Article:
by American researchers, the Ryan Commission on ciety. Further, given the signiﬁcant public interest
Submission to the Legislative Committee on Bill C-2 Page 1
5. and investment in the advancement of research, it These whistleblowers have experienced retaliation
is imperative that such research be transparent and ranging from threats of defamation suits to the
accountable. This requires appropriate mechanisms withholding of key research data required for them
for the federal government to account for funds to complete their studies. This atmosphere threat-
spent on post-secondary education and research. ens Canada’s ability to foster a future generation of
There currently exists a near total absence of pro-
tections for those who speak out against research Bill C-2, the Federal Accountability Act, provides
misconduct, and students are particularly vulner- the structure and the opportunity for the federal
government to ensure research integrity in publicly
able. As witnesses to research misconduct they are
funded research and education. This can be done
aﬀorded little protection or credibility within exist-
through simple amendments to the Public Servants
ing university and granting council guidelines
Disclosure Protection Act and the Access to Informa-
The Federation has been called by both individual tion Act.
students and their representatives to lend support
and advocacy to cases in which students have suf-
fered retaliation for speaking out in good faith.
Summary of Recommendations
1. Extend the protections oﬀered by the Public Servants Disclosure Protection Act to researchers,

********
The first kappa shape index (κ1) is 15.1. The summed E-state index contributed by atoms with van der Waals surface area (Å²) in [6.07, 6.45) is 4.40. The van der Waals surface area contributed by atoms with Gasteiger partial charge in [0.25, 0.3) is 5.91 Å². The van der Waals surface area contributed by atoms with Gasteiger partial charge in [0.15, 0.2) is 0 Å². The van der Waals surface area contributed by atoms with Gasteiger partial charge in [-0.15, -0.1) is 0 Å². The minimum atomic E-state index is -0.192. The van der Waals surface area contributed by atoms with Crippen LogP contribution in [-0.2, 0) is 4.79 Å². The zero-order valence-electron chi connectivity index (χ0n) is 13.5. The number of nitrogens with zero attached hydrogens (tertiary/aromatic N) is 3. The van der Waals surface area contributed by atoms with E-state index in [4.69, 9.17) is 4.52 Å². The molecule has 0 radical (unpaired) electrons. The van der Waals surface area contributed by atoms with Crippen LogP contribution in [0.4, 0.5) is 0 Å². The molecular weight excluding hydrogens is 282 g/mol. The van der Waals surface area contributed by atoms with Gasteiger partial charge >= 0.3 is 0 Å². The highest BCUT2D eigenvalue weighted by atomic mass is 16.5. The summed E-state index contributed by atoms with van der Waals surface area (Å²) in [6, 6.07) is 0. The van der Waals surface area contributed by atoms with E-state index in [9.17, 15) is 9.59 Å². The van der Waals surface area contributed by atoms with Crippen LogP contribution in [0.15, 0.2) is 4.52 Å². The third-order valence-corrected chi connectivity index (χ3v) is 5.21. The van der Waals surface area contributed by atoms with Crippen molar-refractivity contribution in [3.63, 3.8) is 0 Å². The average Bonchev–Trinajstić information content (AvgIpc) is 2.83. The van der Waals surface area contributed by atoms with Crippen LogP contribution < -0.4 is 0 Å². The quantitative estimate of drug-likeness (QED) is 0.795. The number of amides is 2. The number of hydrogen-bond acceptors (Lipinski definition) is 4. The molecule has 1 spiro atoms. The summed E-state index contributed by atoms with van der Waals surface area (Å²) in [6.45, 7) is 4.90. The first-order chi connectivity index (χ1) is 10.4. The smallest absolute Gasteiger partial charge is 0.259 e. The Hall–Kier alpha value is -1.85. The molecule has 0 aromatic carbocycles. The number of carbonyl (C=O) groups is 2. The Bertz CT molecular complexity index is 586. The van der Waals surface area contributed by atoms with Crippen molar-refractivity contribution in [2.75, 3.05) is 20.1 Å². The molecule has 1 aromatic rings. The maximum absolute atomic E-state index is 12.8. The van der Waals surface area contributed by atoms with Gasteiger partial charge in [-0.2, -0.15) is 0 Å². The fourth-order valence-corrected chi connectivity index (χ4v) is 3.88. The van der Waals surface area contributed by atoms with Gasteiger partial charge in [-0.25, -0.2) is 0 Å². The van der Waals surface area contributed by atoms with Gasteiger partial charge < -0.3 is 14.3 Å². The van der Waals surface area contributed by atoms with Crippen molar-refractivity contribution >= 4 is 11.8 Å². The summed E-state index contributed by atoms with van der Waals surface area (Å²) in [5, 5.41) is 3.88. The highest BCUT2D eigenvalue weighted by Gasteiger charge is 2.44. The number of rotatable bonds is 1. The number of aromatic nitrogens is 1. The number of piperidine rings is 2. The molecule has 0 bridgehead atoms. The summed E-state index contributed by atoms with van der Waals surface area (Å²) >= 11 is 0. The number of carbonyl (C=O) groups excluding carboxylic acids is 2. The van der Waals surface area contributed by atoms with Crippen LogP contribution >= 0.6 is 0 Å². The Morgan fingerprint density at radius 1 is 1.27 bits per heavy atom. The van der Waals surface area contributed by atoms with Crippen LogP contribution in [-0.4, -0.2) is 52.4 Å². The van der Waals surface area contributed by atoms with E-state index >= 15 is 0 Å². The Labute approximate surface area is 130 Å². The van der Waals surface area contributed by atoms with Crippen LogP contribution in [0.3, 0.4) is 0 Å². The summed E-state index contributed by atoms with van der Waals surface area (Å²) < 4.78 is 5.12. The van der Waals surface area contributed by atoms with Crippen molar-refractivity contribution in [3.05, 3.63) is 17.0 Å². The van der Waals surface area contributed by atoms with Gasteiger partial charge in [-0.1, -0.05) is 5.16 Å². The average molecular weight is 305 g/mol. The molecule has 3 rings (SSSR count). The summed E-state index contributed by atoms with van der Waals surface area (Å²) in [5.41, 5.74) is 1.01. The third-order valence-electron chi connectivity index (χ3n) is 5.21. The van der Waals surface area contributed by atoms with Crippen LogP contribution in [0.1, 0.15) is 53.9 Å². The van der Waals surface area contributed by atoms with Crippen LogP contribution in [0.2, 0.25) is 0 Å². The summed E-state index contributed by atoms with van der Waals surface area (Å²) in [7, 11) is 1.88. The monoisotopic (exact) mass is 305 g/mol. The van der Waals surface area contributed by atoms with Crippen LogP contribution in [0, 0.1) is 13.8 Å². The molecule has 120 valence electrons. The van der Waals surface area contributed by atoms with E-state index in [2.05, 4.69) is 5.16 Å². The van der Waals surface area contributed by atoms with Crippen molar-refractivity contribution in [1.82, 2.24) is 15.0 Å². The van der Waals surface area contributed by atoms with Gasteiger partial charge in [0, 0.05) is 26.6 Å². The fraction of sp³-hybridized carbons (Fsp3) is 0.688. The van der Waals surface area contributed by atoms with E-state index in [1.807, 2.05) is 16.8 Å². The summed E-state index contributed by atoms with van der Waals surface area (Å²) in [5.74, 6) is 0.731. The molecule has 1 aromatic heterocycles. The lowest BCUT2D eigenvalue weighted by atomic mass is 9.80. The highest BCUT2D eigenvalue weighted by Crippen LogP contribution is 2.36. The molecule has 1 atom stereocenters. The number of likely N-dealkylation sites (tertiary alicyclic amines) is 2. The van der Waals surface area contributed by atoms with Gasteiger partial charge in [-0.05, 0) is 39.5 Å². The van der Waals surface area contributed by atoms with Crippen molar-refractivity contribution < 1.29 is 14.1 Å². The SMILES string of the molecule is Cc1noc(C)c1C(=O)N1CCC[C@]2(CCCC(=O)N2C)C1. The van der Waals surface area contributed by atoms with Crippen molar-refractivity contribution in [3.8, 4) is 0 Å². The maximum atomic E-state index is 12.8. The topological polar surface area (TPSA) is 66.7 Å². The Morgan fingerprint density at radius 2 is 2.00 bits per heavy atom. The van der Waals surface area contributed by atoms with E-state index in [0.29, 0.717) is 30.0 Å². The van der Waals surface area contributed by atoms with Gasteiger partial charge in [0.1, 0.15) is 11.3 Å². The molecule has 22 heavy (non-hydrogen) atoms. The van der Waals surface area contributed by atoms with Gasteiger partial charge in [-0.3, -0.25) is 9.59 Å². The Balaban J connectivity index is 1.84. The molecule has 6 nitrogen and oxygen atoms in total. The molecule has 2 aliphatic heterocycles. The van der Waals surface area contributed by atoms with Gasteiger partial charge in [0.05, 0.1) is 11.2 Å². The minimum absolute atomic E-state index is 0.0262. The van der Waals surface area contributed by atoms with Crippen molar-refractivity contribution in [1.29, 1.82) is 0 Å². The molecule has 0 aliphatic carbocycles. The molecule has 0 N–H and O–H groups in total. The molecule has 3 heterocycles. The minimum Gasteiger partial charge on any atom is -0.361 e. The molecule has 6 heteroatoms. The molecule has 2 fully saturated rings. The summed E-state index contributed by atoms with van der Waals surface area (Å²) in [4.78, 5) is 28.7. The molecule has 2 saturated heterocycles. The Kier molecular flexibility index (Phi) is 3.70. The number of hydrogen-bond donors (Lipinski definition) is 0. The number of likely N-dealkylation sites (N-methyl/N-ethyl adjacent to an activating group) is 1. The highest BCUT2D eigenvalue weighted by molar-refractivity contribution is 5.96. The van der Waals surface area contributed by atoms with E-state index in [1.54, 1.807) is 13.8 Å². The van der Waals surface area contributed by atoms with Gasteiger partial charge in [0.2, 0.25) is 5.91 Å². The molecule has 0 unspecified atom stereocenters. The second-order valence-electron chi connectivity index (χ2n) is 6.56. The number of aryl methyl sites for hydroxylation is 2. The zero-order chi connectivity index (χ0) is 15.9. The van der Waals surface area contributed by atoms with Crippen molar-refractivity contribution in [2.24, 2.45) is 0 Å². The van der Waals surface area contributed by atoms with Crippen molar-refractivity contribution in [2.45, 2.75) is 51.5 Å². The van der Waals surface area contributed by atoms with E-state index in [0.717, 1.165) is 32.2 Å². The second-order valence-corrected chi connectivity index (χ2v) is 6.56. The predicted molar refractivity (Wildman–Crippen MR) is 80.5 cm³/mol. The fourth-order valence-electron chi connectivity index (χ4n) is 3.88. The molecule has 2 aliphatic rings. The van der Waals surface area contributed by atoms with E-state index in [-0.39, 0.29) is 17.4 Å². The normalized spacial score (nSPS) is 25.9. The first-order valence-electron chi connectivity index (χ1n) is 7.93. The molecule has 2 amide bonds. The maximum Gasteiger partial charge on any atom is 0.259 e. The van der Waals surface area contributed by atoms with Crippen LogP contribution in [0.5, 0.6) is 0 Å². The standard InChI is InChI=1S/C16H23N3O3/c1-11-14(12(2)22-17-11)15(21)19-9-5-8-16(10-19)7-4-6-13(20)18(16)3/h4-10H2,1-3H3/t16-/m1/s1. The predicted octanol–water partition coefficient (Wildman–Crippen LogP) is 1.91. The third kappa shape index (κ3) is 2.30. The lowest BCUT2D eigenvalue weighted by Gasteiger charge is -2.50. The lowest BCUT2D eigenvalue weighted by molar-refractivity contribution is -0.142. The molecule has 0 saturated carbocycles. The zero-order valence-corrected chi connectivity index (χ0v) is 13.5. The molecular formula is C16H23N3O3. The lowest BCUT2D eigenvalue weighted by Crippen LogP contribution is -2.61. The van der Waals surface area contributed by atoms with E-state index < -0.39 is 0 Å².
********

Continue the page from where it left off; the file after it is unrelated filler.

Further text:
including students, in public post-secondary and research aﬃliated institutions.
2. Rename the revised Public Servants Disclosure Protection Act to the Public Interest Disclosure
Protection Act, with a Commissioner known as the Public Interest Integrity Commissioner.
3. Amend the Public Servants Disclosure Protection Act to create the position of Deputy
Commissioner of Research Integrity to advocate enhancements to research integrity and ethics.
4. Expand the reprisals and wrongdoings described in the revised Public Interest Disclosure Protection
5. Recognise explicitly that the overarching principle of the remedies available to the Tribunal is to
make the whistleblower “whole”.
6. Expand the speciﬁc remedies described to meet whistleblower statutes in other jurisdictions.
7. Amend the Access to Information Act to include the Canadian Foundation for Innovation and the
Canadian Millennium Scholarship Foundation.
Page 2 Canadian Federation of Students
6. I. Whistleblower Protection for review” and whistleblowers. Through “peer review,”
the University Community academic peers are asked to critically review a study
before its publication.
If Parliament were to establish adequate protections for [C]learly peer review is deﬁcient ... Studies so far have
those who disclose safety concerns then scientists would no shown that it is slow, expensive, ineﬀective, something of
longer face the ugly alternatives of keeping their mouths a lottery, prone to bias and abuse, and hopeless at spotting
shut, or losing their reputations and jobs. errors and fraud.7
Nancy Olivieri and Arthur Schafer, “The perils of whistle-
blowing.” Toronto Star, Aug. 6, 2004, p. A17
The importance of whistleblowers to research integ-
rity is therefore vital:8
The federal Oﬃce of Research Integrity in the Unit- The complainant is an essential element in the eﬀort to
ed States of America provides protection for those protect the integrity of [government] supported research
individuals who speak out in good faith against because researchers do not call attention to their own mis-
research misconduct. In the absence of such pro-
tections, Canadian researchers—particularly stu-
dents—are vulnerable in exposing misconduct.
A study commissioned by the United States federal